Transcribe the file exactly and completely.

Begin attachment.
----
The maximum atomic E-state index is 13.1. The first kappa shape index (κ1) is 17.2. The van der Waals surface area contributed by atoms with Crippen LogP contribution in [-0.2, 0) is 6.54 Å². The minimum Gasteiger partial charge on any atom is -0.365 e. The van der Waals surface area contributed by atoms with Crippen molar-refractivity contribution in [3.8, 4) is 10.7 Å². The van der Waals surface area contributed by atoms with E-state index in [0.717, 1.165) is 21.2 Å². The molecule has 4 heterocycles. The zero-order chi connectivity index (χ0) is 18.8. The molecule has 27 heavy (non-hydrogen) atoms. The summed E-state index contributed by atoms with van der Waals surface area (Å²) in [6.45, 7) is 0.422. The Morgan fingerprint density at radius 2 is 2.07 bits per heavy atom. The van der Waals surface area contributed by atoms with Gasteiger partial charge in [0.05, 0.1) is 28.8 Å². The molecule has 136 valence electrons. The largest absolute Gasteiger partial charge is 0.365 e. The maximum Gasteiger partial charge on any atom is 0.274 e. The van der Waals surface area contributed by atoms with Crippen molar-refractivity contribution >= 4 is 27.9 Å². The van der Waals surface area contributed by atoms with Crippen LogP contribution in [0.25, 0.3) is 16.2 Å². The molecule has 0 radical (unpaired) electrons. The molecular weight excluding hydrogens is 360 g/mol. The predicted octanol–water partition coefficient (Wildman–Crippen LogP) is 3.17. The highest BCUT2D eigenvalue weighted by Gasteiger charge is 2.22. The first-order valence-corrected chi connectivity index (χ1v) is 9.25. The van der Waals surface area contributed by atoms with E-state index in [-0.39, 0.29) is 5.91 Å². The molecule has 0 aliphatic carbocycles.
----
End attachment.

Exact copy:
The maximum atomic E-state index is 13.1. The first kappa shape index (κ1) is 17.2. The van der Waals surface area contributed by atoms with Crippen LogP contribution in [-0.2, 0) is 6.54 Å². The minimum Gasteiger partial charge on any atom is -0.365 e. The van der Waals surface area contributed by atoms with Crippen molar-refractivity contribution in [3.8, 4) is 10.7 Å². The van der Waals surface area contributed by atoms with E-state index in [0.717, 1.165) is 21.2 Å². The molecule has 4 heterocycles. The zero-order chi connectivity index (χ0) is 18.8. The molecule has 27 heavy (non-hydrogen) atoms. The summed E-state index contributed by atoms with van der Waals surface area (Å²) in [6.45, 7) is 0.422. The Morgan fingerprint density at radius 2 is 2.07 bits per heavy atom. The van der Waals surface area contributed by atoms with Gasteiger partial charge in [0.05, 0.1) is 28.8 Å². The molecule has 136 valence electrons. The largest absolute Gasteiger partial charge is 0.365 e. The maximum Gasteiger partial charge on any atom is 0.274 e. The van der Waals surface area contributed by atoms with Crippen molar-refractivity contribution >= 4 is 27.9 Å². The van der Waals surface area contributed by atoms with Crippen LogP contribution in [0.25, 0.3) is 16.2 Å². The molecule has 0 radical (unpaired) electrons. The molecular weight excluding hydrogens is 360 g/mol. The predicted octanol–water partition coefficient (Wildman–Crippen LogP) is 3.17. The highest BCUT2D eigenvalue weighted by Gasteiger charge is 2.22. The first-order valence-corrected chi connectivity index (χ1v) is 9.25. The van der Waals surface area contributed by atoms with E-state index in [-0.39, 0.29) is 5.91 Å². The molecule has 0 aliphatic carbocycles.